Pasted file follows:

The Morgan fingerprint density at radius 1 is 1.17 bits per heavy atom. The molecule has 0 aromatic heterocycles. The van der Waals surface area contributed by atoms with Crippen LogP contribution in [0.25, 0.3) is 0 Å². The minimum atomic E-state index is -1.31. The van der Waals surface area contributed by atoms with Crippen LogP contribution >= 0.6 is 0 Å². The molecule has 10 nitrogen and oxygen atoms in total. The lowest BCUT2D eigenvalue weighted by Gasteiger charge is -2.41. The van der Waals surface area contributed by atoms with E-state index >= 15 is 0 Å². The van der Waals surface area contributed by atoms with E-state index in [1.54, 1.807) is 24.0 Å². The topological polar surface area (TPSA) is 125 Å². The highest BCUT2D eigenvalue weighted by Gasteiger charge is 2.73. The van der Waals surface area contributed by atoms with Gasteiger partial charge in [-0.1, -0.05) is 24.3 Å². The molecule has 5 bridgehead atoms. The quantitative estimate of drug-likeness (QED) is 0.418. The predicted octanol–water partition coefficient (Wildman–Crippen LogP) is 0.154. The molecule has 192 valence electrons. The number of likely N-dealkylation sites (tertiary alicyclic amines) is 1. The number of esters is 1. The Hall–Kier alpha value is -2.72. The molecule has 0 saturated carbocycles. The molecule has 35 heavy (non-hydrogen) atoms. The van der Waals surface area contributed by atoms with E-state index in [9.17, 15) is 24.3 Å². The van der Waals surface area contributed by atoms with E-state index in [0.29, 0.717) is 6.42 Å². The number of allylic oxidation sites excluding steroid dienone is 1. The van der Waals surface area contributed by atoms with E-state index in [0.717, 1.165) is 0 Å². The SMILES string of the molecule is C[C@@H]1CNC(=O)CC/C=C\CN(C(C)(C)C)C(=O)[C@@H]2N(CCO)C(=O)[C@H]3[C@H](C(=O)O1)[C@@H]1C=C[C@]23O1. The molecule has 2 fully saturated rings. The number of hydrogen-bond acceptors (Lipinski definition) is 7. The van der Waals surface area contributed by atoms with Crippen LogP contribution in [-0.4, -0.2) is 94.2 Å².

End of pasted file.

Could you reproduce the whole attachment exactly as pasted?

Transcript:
The Morgan fingerprint density at radius 1 is 1.17 bits per heavy atom. The molecule has 0 aromatic heterocycles. The van der Waals surface area contributed by atoms with Crippen LogP contribution in [0.25, 0.3) is 0 Å². The minimum atomic E-state index is -1.31. The van der Waals surface area contributed by atoms with Crippen LogP contribution >= 0.6 is 0 Å². The molecule has 10 nitrogen and oxygen atoms in total. The lowest BCUT2D eigenvalue weighted by Gasteiger charge is -2.41. The van der Waals surface area contributed by atoms with E-state index >= 15 is 0 Å². The van der Waals surface area contributed by atoms with E-state index in [1.54, 1.807) is 24.0 Å². The topological polar surface area (TPSA) is 125 Å². The highest BCUT2D eigenvalue weighted by Gasteiger charge is 2.73. The van der Waals surface area contributed by atoms with Gasteiger partial charge in [-0.1, -0.05) is 24.3 Å². The molecule has 5 bridgehead atoms. The quantitative estimate of drug-likeness (QED) is 0.418. The predicted octanol–water partition coefficient (Wildman–Crippen LogP) is 0.154. The molecule has 192 valence electrons. The number of likely N-dealkylation sites (tertiary alicyclic amines) is 1. The number of esters is 1. The Hall–Kier alpha value is -2.72. The molecule has 0 saturated carbocycles. The molecule has 35 heavy (non-hydrogen) atoms. The van der Waals surface area contributed by atoms with E-state index in [9.17, 15) is 24.3 Å². The van der Waals surface area contributed by atoms with E-state index in [0.29, 0.717) is 6.42 Å². The number of allylic oxidation sites excluding steroid dienone is 1. The van der Waals surface area contributed by atoms with E-state index in [0.717, 1.165) is 0 Å². The SMILES string of the molecule is C[C@@H]1CNC(=O)CC/C=C\CN(C(C)(C)C)C(=O)[C@@H]2N(CCO)C(=O)[C@H]3[C@H](C(=O)O1)[C@@H]1C=C[C@]23O1. The molecule has 2 fully saturated rings. The number of hydrogen-bond acceptors (Lipinski definition) is 7. The van der Waals surface area contributed by atoms with Crippen LogP contribution in [-0.4, -0.2) is 94.2 Å².